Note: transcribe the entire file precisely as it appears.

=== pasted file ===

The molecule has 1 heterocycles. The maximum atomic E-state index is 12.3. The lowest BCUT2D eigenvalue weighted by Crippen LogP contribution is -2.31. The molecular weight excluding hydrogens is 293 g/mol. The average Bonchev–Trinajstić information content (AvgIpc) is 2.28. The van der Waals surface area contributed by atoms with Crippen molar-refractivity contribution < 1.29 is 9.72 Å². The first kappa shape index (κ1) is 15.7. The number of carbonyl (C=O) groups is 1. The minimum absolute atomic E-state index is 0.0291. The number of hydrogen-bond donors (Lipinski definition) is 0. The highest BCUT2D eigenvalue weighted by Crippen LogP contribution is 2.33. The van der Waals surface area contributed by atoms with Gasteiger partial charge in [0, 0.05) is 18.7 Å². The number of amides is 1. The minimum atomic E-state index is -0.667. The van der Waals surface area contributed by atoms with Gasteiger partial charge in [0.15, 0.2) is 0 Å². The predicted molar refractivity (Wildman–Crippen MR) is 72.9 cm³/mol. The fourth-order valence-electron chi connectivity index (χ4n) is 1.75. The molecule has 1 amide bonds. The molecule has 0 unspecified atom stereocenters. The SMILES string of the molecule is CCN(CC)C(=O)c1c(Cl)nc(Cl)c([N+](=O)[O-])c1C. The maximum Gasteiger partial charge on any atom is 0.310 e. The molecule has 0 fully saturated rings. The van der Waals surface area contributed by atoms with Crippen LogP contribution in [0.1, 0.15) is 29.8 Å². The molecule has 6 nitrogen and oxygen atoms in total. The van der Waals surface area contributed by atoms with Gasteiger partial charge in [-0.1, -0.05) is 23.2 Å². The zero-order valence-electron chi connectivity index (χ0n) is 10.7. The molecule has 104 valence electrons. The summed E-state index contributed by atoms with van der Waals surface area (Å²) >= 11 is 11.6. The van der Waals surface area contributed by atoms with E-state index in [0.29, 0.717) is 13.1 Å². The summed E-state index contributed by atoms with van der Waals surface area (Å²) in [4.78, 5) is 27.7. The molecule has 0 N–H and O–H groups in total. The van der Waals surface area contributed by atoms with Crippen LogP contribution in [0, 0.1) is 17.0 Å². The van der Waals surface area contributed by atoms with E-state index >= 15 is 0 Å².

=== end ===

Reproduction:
The molecule has 1 heterocycles. The maximum atomic E-state index is 12.3. The lowest BCUT2D eigenvalue weighted by Crippen LogP contribution is -2.31. The molecular weight excluding hydrogens is 293 g/mol. The average Bonchev–Trinajstić information content (AvgIpc) is 2.28. The van der Waals surface area contributed by atoms with Crippen molar-refractivity contribution < 1.29 is 9.72 Å². The first kappa shape index (κ1) is 15.7. The number of carbonyl (C=O) groups is 1. The minimum absolute atomic E-state index is 0.0291. The number of hydrogen-bond donors (Lipinski definition) is 0. The highest BCUT2D eigenvalue weighted by Crippen LogP contribution is 2.33. The van der Waals surface area contributed by atoms with Gasteiger partial charge in [0, 0.05) is 18.7 Å². The number of amides is 1. The minimum atomic E-state index is -0.667. The van der Waals surface area contributed by atoms with Gasteiger partial charge in [0.15, 0.2) is 0 Å². The predicted molar refractivity (Wildman–Crippen MR) is 72.9 cm³/mol. The fourth-order valence-electron chi connectivity index (χ4n) is 1.75. The molecule has 1 amide bonds. The molecule has 0 unspecified atom stereocenters. The SMILES string of the molecule is CCN(CC)C(=O)c1c(Cl)nc(Cl)c([N+](=O)[O-])c1C. The maximum Gasteiger partial charge on any atom is 0.310 e. The molecule has 0 fully saturated rings. The van der Waals surface area contributed by atoms with Crippen LogP contribution in [0.1, 0.15) is 29.8 Å². The molecule has 6 nitrogen and oxygen atoms in total. The van der Waals surface area contributed by atoms with Gasteiger partial charge in [-0.1, -0.05) is 23.2 Å². The zero-order valence-electron chi connectivity index (χ0n) is 10.7. The molecule has 104 valence electrons. The summed E-state index contributed by atoms with van der Waals surface area (Å²) >= 11 is 11.6. The van der Waals surface area contributed by atoms with E-state index in [0.29, 0.717) is 13.1 Å². The summed E-state index contributed by atoms with van der Waals surface area (Å²) in [4.78, 5) is 27.7. The molecule has 0 N–H and O–H groups in total. The van der Waals surface area contributed by atoms with Crippen LogP contribution in [0, 0.1) is 17.0 Å². The van der Waals surface area contributed by atoms with E-state index >= 15 is 0 Å².